Some parameters or components can be systematic or random. Systematic components can be determined by layout-aware tools such as parasitic extraction tools. If desired, systematic effects can be modeled as deterministic shifts in the nominal (or corner) values, leaving only random variations. One example of systematic variation modeling is density-dependent metal thickness.

One embodiment of the present invention models the sensitivity of resistances and capacitances to variations in the parameters for an IC without making assumptions about the distribution associated with a parameter. In this embodiment, the timing and/or power analyses are used to decide which distributions to use and make accuracy/efficiency tradeoffs.

Parasitic Model

In one embodiment of the present invention, parameterized parasitics are created to model parasitic values as a function of varying parameter values. For example, R and C can be functions of parasitic parameters such as metal width, length, thickness, and conductivity. In this embodiment, the models do not include information about the probability distributions for the parameters.

One embodiment of the present invention performs filtering based on resistances and capacitances, and/or sensitivities.

In one embodiment of the present invention, instead of using RCmax and RCmin-type corners, bounding and realizable metal layer creation can be used to handle metal mismatch.

In one embodiment of the present invention, parameterized model order reduction can be used to improve analysis performance.

Delay Calculation

One embodiment of the present invention provides a number of “effort levels” to facilitate tradeoffs between accuracy and runtime. For example, these effort levels can include, but are not limited to, using: analytical techniques; sampling with interpolation over slew and load indices; and full-blown sampling.

One embodiment of the present invention supports both propagating arcs and constraining arcs.

In one embodiment of the present invention, parameterized driver models can be used to improve analysis performance of the analysis process.

Statistical STA

FIG. 7A presents a block diagram illustrating the variation-aware timing analysis flow in accordance with an embodiment of the present invention. In FIG. 7A, PrimeTime 708 receives a number of inputs and performs a number of operations on the inputs. In one embodiment of the present invention, PrimeTime 708 can be any timing analysis tool now known or later developed.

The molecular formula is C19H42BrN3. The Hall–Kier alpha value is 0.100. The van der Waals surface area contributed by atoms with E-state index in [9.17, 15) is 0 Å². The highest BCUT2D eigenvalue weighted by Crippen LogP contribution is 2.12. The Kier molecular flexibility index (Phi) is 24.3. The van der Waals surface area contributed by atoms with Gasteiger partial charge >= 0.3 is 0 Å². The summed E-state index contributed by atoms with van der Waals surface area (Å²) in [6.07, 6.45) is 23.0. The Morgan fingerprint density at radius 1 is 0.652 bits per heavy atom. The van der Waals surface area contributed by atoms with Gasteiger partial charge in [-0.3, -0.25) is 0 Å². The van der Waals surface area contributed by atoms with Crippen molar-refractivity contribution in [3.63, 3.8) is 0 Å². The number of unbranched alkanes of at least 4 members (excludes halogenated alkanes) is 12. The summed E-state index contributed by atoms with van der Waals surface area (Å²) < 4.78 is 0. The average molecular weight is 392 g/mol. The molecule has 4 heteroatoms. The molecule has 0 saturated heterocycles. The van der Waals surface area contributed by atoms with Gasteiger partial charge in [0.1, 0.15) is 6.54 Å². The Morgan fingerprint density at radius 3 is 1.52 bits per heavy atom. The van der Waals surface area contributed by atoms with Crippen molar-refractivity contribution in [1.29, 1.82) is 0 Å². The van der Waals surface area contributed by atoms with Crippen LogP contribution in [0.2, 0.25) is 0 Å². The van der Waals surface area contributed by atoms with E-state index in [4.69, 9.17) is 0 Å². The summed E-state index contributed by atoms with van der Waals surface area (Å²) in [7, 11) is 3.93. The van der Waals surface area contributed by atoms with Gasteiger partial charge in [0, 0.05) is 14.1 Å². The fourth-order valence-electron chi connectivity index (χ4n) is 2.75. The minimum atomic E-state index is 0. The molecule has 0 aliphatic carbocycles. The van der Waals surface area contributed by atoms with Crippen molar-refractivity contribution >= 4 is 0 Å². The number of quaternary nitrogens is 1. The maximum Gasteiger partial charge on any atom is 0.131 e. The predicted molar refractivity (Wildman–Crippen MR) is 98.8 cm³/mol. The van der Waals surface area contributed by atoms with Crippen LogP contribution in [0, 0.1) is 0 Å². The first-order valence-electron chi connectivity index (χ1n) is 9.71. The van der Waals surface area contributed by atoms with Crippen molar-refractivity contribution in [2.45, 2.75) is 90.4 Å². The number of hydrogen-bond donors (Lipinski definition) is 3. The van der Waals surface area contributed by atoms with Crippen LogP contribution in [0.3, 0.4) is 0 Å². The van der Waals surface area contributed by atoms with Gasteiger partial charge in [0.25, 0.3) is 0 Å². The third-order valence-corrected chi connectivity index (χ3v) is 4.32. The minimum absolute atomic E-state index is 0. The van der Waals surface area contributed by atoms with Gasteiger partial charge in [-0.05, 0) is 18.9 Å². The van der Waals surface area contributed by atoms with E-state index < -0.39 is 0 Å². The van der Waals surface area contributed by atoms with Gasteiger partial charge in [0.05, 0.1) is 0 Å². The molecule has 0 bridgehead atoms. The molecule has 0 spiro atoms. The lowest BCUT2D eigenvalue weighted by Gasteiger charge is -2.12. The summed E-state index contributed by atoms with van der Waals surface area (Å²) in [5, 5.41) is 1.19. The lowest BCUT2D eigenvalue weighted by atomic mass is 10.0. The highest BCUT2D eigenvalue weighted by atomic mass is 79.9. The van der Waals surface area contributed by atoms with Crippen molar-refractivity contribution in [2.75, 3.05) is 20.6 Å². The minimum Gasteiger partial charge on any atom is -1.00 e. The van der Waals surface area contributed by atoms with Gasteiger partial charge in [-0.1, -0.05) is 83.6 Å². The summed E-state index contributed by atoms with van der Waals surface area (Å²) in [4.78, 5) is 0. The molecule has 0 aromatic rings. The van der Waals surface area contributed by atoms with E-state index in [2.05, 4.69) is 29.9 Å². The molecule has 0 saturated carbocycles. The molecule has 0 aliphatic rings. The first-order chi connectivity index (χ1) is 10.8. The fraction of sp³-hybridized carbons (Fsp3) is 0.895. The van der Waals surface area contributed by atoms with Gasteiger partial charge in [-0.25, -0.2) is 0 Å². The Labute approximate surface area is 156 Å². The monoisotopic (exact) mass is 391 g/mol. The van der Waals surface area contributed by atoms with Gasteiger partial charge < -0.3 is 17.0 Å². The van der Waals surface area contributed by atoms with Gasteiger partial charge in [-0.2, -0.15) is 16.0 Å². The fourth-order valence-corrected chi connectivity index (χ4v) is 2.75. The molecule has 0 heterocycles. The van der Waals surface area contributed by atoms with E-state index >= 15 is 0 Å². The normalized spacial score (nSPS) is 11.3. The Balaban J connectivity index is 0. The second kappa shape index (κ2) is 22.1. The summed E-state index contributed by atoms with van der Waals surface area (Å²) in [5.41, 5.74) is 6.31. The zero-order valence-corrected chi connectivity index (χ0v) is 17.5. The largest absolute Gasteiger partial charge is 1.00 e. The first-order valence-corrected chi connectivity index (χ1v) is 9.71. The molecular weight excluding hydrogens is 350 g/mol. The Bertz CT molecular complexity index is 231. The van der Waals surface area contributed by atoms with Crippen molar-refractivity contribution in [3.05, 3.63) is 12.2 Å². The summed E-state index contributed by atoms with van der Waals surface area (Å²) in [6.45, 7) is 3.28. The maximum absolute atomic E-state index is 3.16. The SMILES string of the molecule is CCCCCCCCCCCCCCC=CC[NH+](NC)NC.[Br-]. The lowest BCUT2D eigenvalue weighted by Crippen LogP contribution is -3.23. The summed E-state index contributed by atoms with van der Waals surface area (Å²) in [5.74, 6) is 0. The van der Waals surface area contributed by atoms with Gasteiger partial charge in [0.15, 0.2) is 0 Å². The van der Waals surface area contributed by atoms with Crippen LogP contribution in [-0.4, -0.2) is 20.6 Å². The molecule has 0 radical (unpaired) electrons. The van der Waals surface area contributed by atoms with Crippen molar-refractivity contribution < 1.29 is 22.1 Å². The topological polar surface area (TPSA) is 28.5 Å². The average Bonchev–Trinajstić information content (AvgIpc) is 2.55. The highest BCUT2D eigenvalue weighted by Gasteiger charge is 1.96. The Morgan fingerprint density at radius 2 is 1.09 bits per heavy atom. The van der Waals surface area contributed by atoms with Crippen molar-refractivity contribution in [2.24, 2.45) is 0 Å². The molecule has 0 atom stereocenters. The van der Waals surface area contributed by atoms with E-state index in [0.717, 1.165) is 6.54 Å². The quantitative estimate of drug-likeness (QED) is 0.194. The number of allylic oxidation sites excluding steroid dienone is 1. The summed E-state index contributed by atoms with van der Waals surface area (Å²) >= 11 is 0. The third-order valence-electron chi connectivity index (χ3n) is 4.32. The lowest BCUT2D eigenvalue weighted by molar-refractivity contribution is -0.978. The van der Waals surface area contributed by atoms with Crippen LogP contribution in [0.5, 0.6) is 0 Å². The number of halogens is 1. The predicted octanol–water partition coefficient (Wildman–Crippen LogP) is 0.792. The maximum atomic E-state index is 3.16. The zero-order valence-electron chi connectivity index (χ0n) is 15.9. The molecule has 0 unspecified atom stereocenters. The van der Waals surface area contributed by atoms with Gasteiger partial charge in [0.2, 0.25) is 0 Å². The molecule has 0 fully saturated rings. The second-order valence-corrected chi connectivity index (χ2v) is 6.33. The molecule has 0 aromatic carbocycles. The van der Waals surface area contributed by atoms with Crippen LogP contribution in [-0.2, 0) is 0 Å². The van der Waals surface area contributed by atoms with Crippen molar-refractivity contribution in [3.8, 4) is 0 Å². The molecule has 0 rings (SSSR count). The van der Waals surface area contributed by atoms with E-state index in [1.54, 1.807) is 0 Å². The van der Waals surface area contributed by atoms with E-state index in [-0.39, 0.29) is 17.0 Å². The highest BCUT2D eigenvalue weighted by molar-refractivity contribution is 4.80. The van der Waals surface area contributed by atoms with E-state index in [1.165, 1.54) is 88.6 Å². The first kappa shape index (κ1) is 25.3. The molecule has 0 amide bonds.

PrimeTime 708 receives: netlist 700, variation-aware cell libraries 701, parameter distributions 702, Synopsys Design Constraints (SDCs) 703, Synopsys Binary Parasitic Format (SBPF) parasitics and sensitivity data 704, and voltage drop data 706. In one embodiment of the present invention, SBPF parasitics and sensitivity data 704 is generated from Star-RCXT™ 705. In one embodiment of the present invention, voltage drop data 706 is generated by PrimeRail 707.

Note that SDC constraints 703 can be any type of design constraint now known or later developed. Furthermore, SBPF and parasitic sensitivity data 704 can be parasitic and sensitivity data in any format now known or later developed.

During timing analysis, PrimeTime 708 reads and sets up the design (block 709). Next, PrimeTime 708 performs STA with variations (block 710). PrimeTime 708 then generates timing reports and graphs which include distributions of timings (block 711). Next, PrimeTime 708 generates power reports which include the effects of variations (block 712). PrimeTime 708 then performs a sensitivity analysis (block 713). Note that the order of the steps performed by PrimeTime 708, as illustrated in FIG. 7A, is used for illustrative purposes only and can be modified without changing the operation of the present invention.

FIG. 7B presents a block diagram of PrimeTime 708, which includes receiving module 714, sample-generation module 715, timing analysis module 716, and distribution-generation module 717 in accordance with an embodiment of the present invention. Receiving module 714 is configured to receive probability distributions for parameters for the IC. Sample-generation module 715 is configured to generate samples of the IC, wherein for a given sample, sample-generation module 715 is configured to use the probability distribution to assign values to the parameters for components within the IC. Timing analysis module 716 is configured to calculate delays for the samples based on the assigned values of the parameters. Distribution-generation module 717 is configured to use the calculated delays to generate a distribution of delays for the samples.

Libraries